To test for the presence of a proportioning effect, in this study measurements of the waist were taken in addition to various measures of the chest. It was thought that if the weight stayed constant and the waist measurement correlated at a significant negative level to the number of days since the first treatment, that this would be a finding that would support the hormone theory proposed by Williams (1974). However since body proportioning in women varies a great deal from one woman to the next, the absence of a significant effect on waist size will probably not disprove the theory.

In summary, the purpose of this study is to attempt to replicate Williams’ (1974) findings, perform a three months follow-up on any treatment gains, and to test for concurrent augmentation of body proportioning.


Subjects. The subject population consisted of three adult female volunteers referred to as A, B, and C. The ages of A, B, and C were 27, 26, and 23 respectively. Subject В has borne two children and subjects A and C are nulliparous. Subjects A and C were taking hormones orally in the form of birth control pills. The educational level of the subjects varied. Subject A has completed a bachelors degree, subject В has completed one year of college, and subject C is a high school graduate. All subjects reported that their weight had been constant, within five pounds, for the six months preceding the experiment. The details and procedure used by Williams (1974) were discussed with each subject. Each subject was also familiarized with the hypnotic methods we were using and told that she could withdraw from the study at any point she should decide to.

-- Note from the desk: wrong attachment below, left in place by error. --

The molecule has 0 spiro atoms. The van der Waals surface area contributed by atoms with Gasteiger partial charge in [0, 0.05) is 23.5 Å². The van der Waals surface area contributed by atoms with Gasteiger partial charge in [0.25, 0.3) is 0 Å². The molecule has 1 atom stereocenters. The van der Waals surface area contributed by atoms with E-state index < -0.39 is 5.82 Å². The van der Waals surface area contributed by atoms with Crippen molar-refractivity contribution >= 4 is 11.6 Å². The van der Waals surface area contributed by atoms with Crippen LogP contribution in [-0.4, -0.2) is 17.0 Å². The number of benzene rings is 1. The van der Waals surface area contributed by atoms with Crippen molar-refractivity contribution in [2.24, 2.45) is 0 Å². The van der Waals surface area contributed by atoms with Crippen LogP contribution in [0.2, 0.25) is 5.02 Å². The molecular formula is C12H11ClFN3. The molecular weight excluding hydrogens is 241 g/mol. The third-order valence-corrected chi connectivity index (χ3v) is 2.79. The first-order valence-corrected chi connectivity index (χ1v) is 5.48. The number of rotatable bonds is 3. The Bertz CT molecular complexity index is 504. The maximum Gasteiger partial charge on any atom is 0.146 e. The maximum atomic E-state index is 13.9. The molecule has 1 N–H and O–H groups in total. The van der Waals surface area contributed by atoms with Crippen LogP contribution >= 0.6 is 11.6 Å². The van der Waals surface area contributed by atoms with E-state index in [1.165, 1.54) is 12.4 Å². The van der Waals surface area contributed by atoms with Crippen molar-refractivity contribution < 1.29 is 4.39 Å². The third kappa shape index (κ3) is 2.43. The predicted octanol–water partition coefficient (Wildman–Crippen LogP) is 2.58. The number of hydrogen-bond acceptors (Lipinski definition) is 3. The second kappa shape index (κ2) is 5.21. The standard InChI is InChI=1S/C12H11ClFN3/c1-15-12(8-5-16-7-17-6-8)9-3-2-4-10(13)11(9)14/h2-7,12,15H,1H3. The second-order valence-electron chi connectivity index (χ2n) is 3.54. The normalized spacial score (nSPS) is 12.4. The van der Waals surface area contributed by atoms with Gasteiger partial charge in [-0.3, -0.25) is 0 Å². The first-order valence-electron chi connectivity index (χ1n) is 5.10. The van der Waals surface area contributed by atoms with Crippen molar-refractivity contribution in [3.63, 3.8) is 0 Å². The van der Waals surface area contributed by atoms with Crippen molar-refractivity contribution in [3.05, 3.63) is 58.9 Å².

In addition to these three subjects, two women began the experiment but failed to complete the study. One of the women who left the study did so after only one session as a result of a conversation with a friend who convinced her that the hypnosis might cause her permanent harm. The second subject who left the experiment did so after four irregularly spaced treatments. Her leaving was the result of acute personal problems.

Apparatus. The apparatus for this experiment consisted of one 150 cm. flexible measuring tape, a Polaroid camera, and a weighing scale.

Procedure. One week prior to the first treatment the following measurements were taken by the experimenter and recorded: (a) the circumference of the chest just above the breasts, (b) the circumference of the chest at the horizontal plane of the nipples, (c) the circumference of the chest just below the breasts, (d) the span of the nipples, and (e) the circumference of the waist. To control for posture, all measurements were taken with the subject standing erect. Lung volume was controlled by taking the measurements with the lungs expired. Before beginning the first treatment, one week later, another complete set of measurements were taken and recorded. These two sets of measurements were averaged and the resulting set of values used as the baseline data. The same measurements were taken and recorded at each subsequent session.